Students, employers and colleges are suffering because of inadequate career guidance in schools, it has been claimed.
Deborah Ribchester, curriculum manager for the Association of Colleges, said it is misleading when businesses criticise colleges and schools together.
"Colleges have dedicated, specialist advice and guidance staff and the service is accredited externally; the picture is much more mixed in schools," she commented.
"In fact, colleges have to deal with the fallout from poor quality pre-16 advice and guidance – as do employers and, most importantly, the students themselves."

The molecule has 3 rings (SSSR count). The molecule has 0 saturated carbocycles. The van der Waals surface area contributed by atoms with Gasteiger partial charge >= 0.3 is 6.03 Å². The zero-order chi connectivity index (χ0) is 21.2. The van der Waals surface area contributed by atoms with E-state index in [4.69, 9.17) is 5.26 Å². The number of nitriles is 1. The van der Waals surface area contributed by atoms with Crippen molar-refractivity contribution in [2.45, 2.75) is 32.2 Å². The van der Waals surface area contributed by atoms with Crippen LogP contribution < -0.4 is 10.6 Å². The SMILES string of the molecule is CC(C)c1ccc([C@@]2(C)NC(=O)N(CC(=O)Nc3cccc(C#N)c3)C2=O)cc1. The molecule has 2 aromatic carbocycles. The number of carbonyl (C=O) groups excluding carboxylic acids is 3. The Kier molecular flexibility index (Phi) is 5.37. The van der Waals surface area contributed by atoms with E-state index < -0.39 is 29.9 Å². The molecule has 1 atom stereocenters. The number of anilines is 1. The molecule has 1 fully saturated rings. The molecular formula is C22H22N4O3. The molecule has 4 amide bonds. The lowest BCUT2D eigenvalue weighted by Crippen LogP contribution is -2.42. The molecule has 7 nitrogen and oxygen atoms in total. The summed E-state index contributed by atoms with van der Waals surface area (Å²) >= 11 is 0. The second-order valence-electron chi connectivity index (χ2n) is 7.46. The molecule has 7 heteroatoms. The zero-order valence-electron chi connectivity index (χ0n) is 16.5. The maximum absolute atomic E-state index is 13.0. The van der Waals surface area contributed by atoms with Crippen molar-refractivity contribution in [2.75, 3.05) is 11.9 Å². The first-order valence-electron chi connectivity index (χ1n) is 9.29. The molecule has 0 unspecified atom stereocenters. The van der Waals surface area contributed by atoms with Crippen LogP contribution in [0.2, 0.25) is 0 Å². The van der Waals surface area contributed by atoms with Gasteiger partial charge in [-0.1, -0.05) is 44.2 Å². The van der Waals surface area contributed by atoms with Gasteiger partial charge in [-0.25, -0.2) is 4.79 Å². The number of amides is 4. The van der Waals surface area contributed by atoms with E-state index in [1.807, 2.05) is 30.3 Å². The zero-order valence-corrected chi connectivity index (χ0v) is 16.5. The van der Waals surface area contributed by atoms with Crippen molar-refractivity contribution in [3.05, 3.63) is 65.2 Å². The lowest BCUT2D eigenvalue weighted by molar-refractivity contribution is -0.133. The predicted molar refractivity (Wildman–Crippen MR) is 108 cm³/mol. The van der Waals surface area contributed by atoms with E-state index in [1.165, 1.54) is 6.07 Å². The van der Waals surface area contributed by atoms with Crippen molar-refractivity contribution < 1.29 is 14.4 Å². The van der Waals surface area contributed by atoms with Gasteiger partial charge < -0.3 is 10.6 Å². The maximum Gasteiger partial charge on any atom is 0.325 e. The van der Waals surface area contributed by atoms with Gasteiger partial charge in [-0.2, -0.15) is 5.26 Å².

According to the CBI/EDI annual education and skills survey 2011, many business leaders believe young people are not in a position to make informed decisions about their future careers because of poor advice in schools and colleges.
Only six per cent of organisations surveyed said they think career guidance is good enough, while 64 per cent believe it must improve.
More than half of business leaders surveyed said they would be willing to play a greater role in delivering advice to students.
Posted by Katie Kearns